Orange County Family Forced to Shut Down Business After Theft of Big Rig - NBC Southern California

Orange County Family Forced to Shut Down Business After Theft of Big Rig

The family had purchased the $50,000 truck so recently that the license plates hadn't been attached.

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    Stolen Big Rig Forces Family Business to Shut Down

    A family business in Orange County is forced to shut down after someone stole their big rig truck over the weekend. They're now hoping an online site can help them get it back. Vikki Vargas reports for the NBC4 News at 6 p.m. on Wednesday, Aug.12, 2015. (Published Wednesday, Aug. 12, 2015)

    An Orange County family was forced to shut down their small business and has turned to an auto theft detective after the truck they relied on for work was stolen last week.

    Orlando and Diana Stef of Buena Park weren’t allowed to park their new, light blue Bobtail truck in their front yard, so they parked it in a busy industrial area at Altura Boulevard and Reggio Avenue, where truckers often leave their big rigs.

    They assumed the $50,000 Prostar Eagle would be safe since they had parked trucks there before, and checked on it one last time before taking a short trip out of town. When they returned, it was gone.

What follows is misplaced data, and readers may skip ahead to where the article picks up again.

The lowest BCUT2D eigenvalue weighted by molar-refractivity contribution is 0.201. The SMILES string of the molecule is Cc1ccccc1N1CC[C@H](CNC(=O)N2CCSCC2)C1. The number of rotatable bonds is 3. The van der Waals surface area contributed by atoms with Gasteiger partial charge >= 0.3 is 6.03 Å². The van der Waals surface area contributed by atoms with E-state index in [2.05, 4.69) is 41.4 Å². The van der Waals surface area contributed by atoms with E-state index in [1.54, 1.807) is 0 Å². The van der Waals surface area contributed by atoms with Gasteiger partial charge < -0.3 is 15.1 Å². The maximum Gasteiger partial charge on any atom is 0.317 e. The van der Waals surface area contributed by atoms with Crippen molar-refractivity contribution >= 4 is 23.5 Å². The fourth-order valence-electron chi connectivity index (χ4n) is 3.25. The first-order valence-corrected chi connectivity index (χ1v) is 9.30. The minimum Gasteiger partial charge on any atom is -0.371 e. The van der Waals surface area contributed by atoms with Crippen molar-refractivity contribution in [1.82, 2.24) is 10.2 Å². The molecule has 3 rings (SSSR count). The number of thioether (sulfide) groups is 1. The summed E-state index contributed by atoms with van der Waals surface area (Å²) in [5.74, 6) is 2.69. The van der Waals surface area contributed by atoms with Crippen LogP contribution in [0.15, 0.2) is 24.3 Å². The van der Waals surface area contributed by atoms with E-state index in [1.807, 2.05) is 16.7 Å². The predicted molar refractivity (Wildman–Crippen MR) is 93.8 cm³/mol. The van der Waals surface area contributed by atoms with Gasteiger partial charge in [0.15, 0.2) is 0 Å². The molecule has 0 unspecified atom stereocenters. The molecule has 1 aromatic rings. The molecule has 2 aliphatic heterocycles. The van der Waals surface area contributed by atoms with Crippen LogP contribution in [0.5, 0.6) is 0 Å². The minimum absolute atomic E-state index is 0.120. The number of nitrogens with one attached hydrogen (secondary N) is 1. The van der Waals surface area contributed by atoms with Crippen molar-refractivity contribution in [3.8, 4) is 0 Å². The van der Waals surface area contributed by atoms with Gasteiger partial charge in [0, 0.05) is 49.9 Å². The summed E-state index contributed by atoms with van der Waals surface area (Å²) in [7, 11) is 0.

"I couldn’t believe my eyes," Orlando Stef said. "I just came from over there, I kind of circled here, like, 'Where's my truck? Where's my truck?'"

    He said he believes the truck was stolen sometime Saturday morning, and given that he had both keys and the truck was locked when it was stolen, said whoever took the big rig knew what they were doing.

    The 2010 Bobtail was a recent purchase by the Stefs, so new that the license plates hadn’t yet been attached. To make the theft even worse, the truck had no alarm, no tracking system, and no distinctive details that might make it easier to recover.

    The Stefs have turned to Marc Hinch of Stolen911.com, a website that helps people who have been victims of theft track down their stolen vehicles. Posting is free, and Hinch said the website results in about one recovery each week.

    Hinch, a San Francisco-area website developer who also considers himself to be something of an auto theft detective, said the Stefs’ truck was likely targeted for one particular reason.

    "Big rigs like this a lot of times are taken for their tires," Hinch said. "Tires are worth thousands of dollars on a rig like this, and in this case the tires are brand new."

    For the Stefs, who have two young children, recovering the truck isn’t about its monetary value, but about the role it plays in providing their family’s livelihood.

    "I just want them to give us our truck back," Diana Stef said. "Just bring it back, because it's my husband’s hard work and he’s done so much to provide for our family."

    In the meantime, the Stefs have been told by their insurance company that they will have to wait 30 days to make a claim. 

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